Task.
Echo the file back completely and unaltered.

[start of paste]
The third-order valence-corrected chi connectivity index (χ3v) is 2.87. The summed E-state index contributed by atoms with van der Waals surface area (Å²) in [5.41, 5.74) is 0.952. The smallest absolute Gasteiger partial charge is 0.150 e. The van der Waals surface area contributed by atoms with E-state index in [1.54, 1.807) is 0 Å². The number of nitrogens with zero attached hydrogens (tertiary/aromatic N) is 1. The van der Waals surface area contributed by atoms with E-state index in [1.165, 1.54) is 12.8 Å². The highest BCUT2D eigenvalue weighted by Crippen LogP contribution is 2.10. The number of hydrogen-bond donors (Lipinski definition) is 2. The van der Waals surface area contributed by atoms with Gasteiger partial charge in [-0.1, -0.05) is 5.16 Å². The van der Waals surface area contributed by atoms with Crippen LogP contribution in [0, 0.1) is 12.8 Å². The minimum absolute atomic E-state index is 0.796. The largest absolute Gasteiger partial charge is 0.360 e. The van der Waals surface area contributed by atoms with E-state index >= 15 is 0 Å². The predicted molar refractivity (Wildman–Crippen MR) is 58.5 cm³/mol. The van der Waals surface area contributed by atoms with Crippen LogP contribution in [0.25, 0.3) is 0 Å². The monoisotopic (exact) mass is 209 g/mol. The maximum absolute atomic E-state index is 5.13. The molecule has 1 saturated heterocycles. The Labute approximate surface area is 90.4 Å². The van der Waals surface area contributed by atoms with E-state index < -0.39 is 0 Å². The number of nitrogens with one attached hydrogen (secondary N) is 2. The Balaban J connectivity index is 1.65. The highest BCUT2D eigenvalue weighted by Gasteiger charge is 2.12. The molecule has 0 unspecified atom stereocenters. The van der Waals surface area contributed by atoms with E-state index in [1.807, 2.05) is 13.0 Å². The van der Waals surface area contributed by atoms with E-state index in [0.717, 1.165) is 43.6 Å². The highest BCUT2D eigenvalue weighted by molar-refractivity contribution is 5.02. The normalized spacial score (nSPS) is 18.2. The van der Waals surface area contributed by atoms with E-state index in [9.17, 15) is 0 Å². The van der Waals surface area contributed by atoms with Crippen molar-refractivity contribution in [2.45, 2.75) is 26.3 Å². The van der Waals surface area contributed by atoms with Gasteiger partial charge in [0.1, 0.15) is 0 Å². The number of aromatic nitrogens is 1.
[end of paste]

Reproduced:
The third-order valence-corrected chi connectivity index (χ3v) is 2.87. The summed E-state index contributed by atoms with van der Waals surface area (Å²) in [5.41, 5.74) is 0.952. The smallest absolute Gasteiger partial charge is 0.150 e. The van der Waals surface area contributed by atoms with E-state index in [1.54, 1.807) is 0 Å². The number of nitrogens with zero attached hydrogens (tertiary/aromatic N) is 1. The van der Waals surface area contributed by atoms with E-state index in [1.165, 1.54) is 12.8 Å². The highest BCUT2D eigenvalue weighted by Crippen LogP contribution is 2.10. The number of hydrogen-bond donors (Lipinski definition) is 2. The van der Waals surface area contributed by atoms with Gasteiger partial charge in [-0.1, -0.05) is 5.16 Å². The van der Waals surface area contributed by atoms with Crippen LogP contribution in [0, 0.1) is 12.8 Å². The minimum absolute atomic E-state index is 0.796. The largest absolute Gasteiger partial charge is 0.360 e. The van der Waals surface area contributed by atoms with E-state index >= 15 is 0 Å². The predicted molar refractivity (Wildman–Crippen MR) is 58.5 cm³/mol. The van der Waals surface area contributed by atoms with Crippen LogP contribution in [0.25, 0.3) is 0 Å². The monoisotopic (exact) mass is 209 g/mol. The maximum absolute atomic E-state index is 5.13. The molecule has 1 saturated heterocycles. The Labute approximate surface area is 90.4 Å². The van der Waals surface area contributed by atoms with E-state index < -0.39 is 0 Å². The number of nitrogens with one attached hydrogen (secondary N) is 2. The Balaban J connectivity index is 1.65. The highest BCUT2D eigenvalue weighted by Gasteiger charge is 2.12. The molecule has 0 unspecified atom stereocenters. The van der Waals surface area contributed by atoms with E-state index in [1.807, 2.05) is 13.0 Å². The van der Waals surface area contributed by atoms with E-state index in [0.717, 1.165) is 43.6 Å². The highest BCUT2D eigenvalue weighted by molar-refractivity contribution is 5.02. The normalized spacial score (nSPS) is 18.2. The van der Waals surface area contributed by atoms with E-state index in [9.17, 15) is 0 Å². The van der Waals surface area contributed by atoms with Crippen molar-refractivity contribution in [2.45, 2.75) is 26.3 Å². The van der Waals surface area contributed by atoms with Gasteiger partial charge in [0.1, 0.15) is 0 Å². The number of aromatic nitrogens is 1.